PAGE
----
That said, I didn’t have the opportunity to test the claim that the keyboard can last on a single charge for up to 40 hours without the backlighting. But it’s fair to say that just two 8-hour days with the lights on will drain the battery completely. I find this a bit of a letdown, especially since the pulsing lighting effect is a selling point. In a perfect world at this price point, it would be great to enjoy the light show with a slightly longer battery life.
The Logitech Craft offers fast and easy switching between three devices via the Logitech wireless unifying receiver or Bluetooth. All you have to do is select the channel from the input section and pair/switch accordingly. While pairing and switching always proved to be fast and I never noticed any latency issues, I did encounter interference when using a Logitech mouse that was paired to the same receiver.
This is a known issue with the Logitech Unifying software that the brand seems to be addressing. Updating macOS and Logitech Options software seemed to help ever-so-slightly, but it wasn’t perfect. It’s something to keep in mind if you’re a MacBook user. Logitech says that the Craft has a wireless range of nearly 33 feet. I tested it at an approximately 20-foot distance and noticed no drops.
In many respects, the steep, nearly $200 price of the Logitech Craft is hinged on the value of the crown feature. Aimed at creatives and those who need some precision in their work, it can perform quick tasks like zooming in and out of photos when editing details, navigating spreadsheets and creating fast charts, or changing type and text layout in documents.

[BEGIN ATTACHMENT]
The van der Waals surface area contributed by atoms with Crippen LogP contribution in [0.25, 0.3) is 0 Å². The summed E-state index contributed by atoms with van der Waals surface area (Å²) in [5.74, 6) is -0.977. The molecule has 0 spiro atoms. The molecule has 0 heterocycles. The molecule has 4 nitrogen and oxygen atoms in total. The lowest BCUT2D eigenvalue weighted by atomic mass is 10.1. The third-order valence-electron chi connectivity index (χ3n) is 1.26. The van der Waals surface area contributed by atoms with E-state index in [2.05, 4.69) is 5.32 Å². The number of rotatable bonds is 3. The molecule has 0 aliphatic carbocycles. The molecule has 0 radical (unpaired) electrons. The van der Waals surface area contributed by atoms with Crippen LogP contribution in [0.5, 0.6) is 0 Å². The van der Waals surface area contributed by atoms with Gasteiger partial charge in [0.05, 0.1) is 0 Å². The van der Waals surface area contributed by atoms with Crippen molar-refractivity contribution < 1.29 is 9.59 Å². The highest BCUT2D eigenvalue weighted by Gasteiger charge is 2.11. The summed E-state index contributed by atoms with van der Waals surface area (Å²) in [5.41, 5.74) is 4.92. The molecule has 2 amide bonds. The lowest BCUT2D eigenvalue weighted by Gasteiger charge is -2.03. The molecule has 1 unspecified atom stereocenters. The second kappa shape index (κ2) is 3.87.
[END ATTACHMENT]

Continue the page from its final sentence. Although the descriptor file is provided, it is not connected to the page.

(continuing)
Having this extra level of fast and accurate control is worth an investment, especially if you use multiple applications that require this level of attention. But it comes down to how valuable it is to have an instant change via the dial rather than keyboard shortcuts. The time-saving could be negligible or make a great impact on your workflow.
While the Logitech Craft benefits from both Windows and macOS compatibility, Mac users will find this keyboard very amenable to the Mac keyboard experience. Of course, another premium wireless keyboard for Mac users to consider is the Apple Magic Keyboard (see on Apple). It’s $100 cheaper and has a longer battery life—approximately one month and possibly more between charges. It also sports a much smaller and slimmer profile at only about .5 pounds and 11 inches wide.
The Magic Keyboard also provides a pleasant scissor-switch mechanism below the key that gives a nice amount of give without being spongy or stiff, which will please fans of older generation MacBook Pros. You’ll lose some of the functionality of customizing keys, app-specific hotkeys, the ability to connect to multiple devices, and of course the hallmark precision dial of the Craft, but you’ll gain the benefit of true Apple-product compatibility and the brand aesthetic.
A wireless keyboard best suited for busy creatives and multitaskers.
The Logitech Craft is a premium wireless keyboard that offers a unique set of features you won’t find elsewhere in one single product. While there are less expensive options on the market, multi-device switching, the high-quality build, and the crown with application-specific control offer considerable value. But creatives and professionals who use the supported applications will likely be able to justify the investment more than the general user.